March 27, 2013 -
Last spring, several teachers at Marymount Academy received word that they were successful in their grant application to the Ministry of Education. Their application focused on the problem of adolescent girls, and the growing levels of anxiety and depression in today’s society. Recognizing that this is a universal problem, these teachers felt that being in an all-girl school environment, it was a great opportunity to bring forward some solutions in their own school community. Teachers Lisa Levecque, Kim Fahner, Tammy Jutila, Anna White and Chaplain Jen Geddes began looking for ways in which they could change the focus for students – looking to the positive in themselves, and in others. One of the main ideas they landed on, is a campaign called “Finding Kind” (www.kindcampaign.com) which is a campaign driven by two American students - Lauren Parsekian and Molly Thompson, who created a documentary as well as a non-profit organization. According to their website, their mission statement is that “the Kind Campaign is an internationally recognized movement and school program based upon the powerful belief in KINDness that brings awareness and healing to the negative and lasting effects of girl-againstt-girl “crime”.
All the students gathered in the gym on Wednesday, March 27 to screen the documentary – “Finding Kind”. Teacher Tammy Jutila introduced the film to the students with a very important message. “It is a simple message really,” Jutila said. “You are not alone. Every single girl has encountered an experience at some point in their lives in which they become aggressors or victims of jealousy, rumours, name-calling etc. Finding Kind is about recognizing this in all of us, and encouraging change – it starts with you!”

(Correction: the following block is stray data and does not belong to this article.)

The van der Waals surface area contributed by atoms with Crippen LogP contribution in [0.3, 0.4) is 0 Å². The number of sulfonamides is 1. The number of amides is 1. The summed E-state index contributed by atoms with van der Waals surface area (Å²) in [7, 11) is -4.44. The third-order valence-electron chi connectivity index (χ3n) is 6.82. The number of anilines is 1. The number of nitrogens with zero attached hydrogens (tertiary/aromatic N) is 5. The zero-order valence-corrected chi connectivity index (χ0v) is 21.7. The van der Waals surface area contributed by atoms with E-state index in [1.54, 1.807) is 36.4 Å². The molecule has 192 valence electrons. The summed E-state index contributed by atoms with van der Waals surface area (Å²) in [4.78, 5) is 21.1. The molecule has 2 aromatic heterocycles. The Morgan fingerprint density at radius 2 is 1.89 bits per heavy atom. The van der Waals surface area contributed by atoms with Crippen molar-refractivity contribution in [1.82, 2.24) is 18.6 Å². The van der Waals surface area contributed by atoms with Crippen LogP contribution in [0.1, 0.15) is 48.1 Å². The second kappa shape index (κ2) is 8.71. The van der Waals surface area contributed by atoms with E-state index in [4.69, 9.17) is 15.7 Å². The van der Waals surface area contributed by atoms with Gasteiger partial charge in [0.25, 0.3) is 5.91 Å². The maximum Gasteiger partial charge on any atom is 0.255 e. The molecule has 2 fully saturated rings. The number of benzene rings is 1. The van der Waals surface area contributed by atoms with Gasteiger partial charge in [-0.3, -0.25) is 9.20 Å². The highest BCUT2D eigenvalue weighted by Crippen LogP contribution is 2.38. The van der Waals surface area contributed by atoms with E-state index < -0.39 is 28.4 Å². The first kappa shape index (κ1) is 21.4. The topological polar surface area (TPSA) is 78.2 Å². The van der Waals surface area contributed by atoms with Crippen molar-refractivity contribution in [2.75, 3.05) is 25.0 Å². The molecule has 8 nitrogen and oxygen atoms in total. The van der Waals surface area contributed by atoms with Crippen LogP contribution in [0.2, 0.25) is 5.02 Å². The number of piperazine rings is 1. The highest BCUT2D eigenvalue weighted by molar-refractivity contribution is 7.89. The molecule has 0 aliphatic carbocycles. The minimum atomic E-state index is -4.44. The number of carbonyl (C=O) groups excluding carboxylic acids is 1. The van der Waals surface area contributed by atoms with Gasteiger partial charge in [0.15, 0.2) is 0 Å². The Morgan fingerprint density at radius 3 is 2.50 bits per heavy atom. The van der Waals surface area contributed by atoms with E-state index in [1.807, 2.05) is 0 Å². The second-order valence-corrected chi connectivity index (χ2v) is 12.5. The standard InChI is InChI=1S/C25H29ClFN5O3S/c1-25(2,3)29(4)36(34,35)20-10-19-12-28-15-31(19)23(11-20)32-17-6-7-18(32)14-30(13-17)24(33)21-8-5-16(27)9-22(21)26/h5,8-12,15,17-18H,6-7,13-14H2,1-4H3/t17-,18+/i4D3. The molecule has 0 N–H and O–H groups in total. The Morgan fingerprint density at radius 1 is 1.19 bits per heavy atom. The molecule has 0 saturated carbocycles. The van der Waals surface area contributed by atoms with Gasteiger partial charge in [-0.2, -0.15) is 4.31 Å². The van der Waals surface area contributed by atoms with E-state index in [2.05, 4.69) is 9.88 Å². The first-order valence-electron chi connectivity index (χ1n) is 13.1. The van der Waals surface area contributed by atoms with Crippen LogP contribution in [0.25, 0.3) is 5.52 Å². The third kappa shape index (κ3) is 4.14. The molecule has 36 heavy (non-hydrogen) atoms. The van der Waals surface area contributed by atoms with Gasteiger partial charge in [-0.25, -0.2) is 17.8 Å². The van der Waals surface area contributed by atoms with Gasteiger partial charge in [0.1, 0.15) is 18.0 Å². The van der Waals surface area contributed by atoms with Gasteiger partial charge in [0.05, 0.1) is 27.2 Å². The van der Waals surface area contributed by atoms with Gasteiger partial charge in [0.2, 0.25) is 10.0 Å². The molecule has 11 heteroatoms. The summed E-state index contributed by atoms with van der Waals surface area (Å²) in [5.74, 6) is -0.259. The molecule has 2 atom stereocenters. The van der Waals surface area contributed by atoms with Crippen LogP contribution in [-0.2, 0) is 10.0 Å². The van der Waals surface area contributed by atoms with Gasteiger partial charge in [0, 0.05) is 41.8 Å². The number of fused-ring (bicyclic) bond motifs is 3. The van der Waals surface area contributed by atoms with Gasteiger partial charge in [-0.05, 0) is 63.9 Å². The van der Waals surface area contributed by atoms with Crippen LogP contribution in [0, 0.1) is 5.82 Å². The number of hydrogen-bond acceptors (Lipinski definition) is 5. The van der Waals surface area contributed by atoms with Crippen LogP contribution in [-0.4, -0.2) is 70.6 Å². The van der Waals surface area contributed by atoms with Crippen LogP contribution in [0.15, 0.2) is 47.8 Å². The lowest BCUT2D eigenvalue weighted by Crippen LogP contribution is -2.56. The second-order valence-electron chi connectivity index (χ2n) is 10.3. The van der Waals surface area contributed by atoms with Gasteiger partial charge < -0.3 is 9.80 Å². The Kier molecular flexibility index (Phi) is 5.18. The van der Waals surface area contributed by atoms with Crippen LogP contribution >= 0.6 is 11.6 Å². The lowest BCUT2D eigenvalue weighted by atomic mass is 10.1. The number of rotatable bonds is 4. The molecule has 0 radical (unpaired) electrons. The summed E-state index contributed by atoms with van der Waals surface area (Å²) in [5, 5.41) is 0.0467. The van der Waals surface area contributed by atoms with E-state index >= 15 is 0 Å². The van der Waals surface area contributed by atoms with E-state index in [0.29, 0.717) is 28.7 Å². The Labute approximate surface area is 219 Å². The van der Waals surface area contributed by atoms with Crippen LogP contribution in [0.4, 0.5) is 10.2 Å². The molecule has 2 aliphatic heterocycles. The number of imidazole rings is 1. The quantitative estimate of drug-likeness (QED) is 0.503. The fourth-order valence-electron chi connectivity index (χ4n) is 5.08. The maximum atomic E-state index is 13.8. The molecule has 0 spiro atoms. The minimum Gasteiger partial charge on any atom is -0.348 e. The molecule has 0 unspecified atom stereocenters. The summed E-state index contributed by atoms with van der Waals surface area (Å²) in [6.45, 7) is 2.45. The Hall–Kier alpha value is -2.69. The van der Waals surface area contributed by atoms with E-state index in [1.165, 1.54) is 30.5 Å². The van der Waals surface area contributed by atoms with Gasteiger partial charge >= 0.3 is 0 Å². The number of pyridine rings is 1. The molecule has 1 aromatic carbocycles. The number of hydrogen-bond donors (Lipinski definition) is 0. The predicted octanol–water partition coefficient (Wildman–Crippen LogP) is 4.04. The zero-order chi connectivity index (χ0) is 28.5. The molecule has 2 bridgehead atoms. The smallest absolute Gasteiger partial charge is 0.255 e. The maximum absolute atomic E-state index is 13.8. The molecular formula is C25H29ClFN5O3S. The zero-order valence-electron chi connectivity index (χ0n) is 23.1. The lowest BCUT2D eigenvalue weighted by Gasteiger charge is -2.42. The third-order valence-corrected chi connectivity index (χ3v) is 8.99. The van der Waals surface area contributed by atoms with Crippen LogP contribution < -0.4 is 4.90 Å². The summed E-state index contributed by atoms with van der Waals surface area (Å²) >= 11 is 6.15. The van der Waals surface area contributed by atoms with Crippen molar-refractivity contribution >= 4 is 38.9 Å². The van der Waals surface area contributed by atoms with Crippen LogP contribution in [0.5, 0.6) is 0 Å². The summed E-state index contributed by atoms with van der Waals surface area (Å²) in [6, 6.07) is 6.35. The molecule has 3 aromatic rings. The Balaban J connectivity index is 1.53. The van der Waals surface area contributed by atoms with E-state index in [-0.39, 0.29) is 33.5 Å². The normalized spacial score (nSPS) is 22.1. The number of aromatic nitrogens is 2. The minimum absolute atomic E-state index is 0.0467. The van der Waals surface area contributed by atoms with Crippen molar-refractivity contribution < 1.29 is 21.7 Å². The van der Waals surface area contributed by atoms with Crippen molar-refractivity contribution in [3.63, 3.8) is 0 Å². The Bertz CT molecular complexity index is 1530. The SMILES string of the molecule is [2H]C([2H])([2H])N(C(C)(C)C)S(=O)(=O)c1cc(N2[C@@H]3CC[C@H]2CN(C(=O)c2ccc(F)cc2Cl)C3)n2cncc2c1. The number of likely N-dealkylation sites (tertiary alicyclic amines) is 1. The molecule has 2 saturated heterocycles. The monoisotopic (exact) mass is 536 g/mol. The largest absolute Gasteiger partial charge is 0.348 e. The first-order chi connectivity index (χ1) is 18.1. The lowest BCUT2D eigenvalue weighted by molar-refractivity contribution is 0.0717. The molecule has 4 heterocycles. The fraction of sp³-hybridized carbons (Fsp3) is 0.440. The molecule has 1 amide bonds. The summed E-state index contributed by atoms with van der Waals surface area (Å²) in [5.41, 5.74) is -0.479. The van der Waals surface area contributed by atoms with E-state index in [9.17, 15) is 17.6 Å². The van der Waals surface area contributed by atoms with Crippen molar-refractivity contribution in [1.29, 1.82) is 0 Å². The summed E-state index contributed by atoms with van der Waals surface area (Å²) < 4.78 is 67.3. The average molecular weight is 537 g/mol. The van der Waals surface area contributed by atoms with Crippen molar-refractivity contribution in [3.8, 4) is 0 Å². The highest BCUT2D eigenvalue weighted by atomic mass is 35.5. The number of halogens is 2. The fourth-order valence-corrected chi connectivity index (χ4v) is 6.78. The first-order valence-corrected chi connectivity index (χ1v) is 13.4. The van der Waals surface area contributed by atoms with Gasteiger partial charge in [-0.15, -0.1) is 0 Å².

As a follow up to the film, the students and staff took a pledge of their own promising to be kind to others creating a more positive environment.
The students were also informed that, later in the spring, the school will be creating a Finding Kind Club, open to all students so that anyone needing some support/advice etc. can talk to peer mentors and staff to help them with issues, as well as celebrate acts of kindness.
According to teacher Lisa Levecque, another facet to this initiative is an exciting project that links back to the campaign - which will be a school film festival gala that will take place during Catholic Education Week (May 5-10). Students will be encouraged to create their own videos that showcase documentaries, stories and reflections on kindness. “We thought this was a great tie-in project for the students,” Levecque said. “Right now as we approach the end of the Lenten season, we thought what a great opportunity to focus on our Catholic values, and the simple idea of being kind. With the use of technology, students will be creating very powerful and compelling movies that will positively impact each other, as well as create a healtheir school environment.”